The Carousel in Piazza Napoleone in Lucca. No takers on this winter day.

The Carousel in Piazza Napoleone in Lucca. No takers on this winter day.

Our destination for lunch was Vecchia Trattoria Buralli. We only took a few wrong turns (not the  maps fault) and enjoyed palazzo gazing and window shopping along the way, snapping pictures here and there as we walked.  The Trattoria had lots of old charm and quickly filled. Family Sunday lunch is a big deal in Italy. The birth rate is down, so little ones are treasured even more than usual and family is of supreme importance.

We noticed one table at lunch where the only child, a four year old boy dressed in clothes that were absolutely designer, was kissed by every adult each time they left or returned to the table. He seemed to love it and leaned toward Mama frequently to kiss her or stroke her hair. He asked for fried potatoes as soon as he sat down and they were promptly placed in front of the little king. He was included in the conversation and chatted amiably throughout the meal.

The menu is handwritten and photocopied at Burallis and lists five, three course Sunday dinners.  I chose penne with local pork sausage and walnuts followed by leg of ham (something like pork roast) with roast potatoes and veggies. Paul’s selection featured tagliatelle with boar sauce and a mixed plate of fried rabbit, zucchini and artichoke hearts. It came piled high and we noticed the dish was popular. I guess no one fries at home anymore. The result was a room was full of dressed up Italians, and two casually dressed Americans,  gnawing on tiny little rabbit legs.

Every dish was good and portions were generous, but we agreed that my pasta dish was a cut above. The sausage and nuts were an excellent combination. Paul thought it was too early for wine at 1:30 (I didn’t), but as soon as he had a bite of that boar sauce, he ordered red. I don’t think Sunday lunch in Italy is allowed to be wine-free anyway! We are amazed by the quality and value of house wines in Italy and almost always chose them.

The third course was dessert and we were already full, but curiosity and the disappointed look on the waitress’ face led us to forge ahead. She really wanted us to try the fried cake, so we had one of those and one mixed fruit. The cake was good, a bit like French toast but cakier and covered with a loose vanilla custard with swirls of dark chocolate. The fruit was cooked in a pan until caramelized and comprised blood orange slices with peel, grapefruit sections, bananas and pears with a sprinkle of powdered sugar for garnish.  I really liked the fruit, Paulo chose the cake and we did as much damage as possible to both. We finished with cappuccino as it is the custom to have coffee after, rather than with, dessert.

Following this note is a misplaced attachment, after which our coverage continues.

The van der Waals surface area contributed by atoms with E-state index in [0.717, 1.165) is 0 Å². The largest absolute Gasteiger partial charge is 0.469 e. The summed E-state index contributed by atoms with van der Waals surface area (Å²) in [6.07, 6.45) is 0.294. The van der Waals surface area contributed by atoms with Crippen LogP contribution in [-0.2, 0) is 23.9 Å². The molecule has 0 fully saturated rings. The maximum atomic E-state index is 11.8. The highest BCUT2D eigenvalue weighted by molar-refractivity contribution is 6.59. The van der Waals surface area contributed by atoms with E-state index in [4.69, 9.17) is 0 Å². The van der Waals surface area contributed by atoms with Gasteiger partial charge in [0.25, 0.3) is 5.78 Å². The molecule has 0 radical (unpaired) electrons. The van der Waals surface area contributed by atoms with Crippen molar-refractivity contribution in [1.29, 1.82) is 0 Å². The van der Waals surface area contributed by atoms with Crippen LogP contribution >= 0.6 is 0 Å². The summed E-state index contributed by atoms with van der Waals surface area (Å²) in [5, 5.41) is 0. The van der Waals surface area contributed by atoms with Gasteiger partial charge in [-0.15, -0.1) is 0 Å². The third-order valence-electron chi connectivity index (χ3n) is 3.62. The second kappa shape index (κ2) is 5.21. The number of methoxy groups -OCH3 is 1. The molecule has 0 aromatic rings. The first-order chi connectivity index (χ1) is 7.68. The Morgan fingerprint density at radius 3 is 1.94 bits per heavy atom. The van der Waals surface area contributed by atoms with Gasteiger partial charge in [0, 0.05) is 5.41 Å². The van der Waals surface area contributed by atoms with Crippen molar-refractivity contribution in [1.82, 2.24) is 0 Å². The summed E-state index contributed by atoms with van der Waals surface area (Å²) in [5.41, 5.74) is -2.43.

We were stunned by the willpower of a family of three tourists (possibly Belgian) a few tables away.  They had the bad tourist map in hand – a dead give away! We thought the first huge platter of lettuces and raw veggies that arrived was their salad, but then they ordered another. Mom dressed it with salt, oil and vinegar and they dove in again with bread and water on the side. Then they each had a plate of fried cake and that was it. It was great fun watching them communicate by hand signal with the confused young waitress.  Clearly she had not seen many customers who skipped the pasta and main courses!

Lucca's walking trail on top of the old wall, lined by trees.

Lucca’s walking trail on top of the old wall, lined by trees.

We rolled out into the street around 3:00 and found our way to the 30-foot thick wall and ramparts that surround Lucca. The city is rarely attacked these days so the wall is a park with a paved walking/biking trail on top. It’s a 2.5 mile oval that encloses the old city and the views to the inside and outside are lovely. We needed that walk to prepare for the naps we would take as the rain started falling again. And in honor of our fellow tourists, we will have only salad, bread and wine tonight. No dessert needed.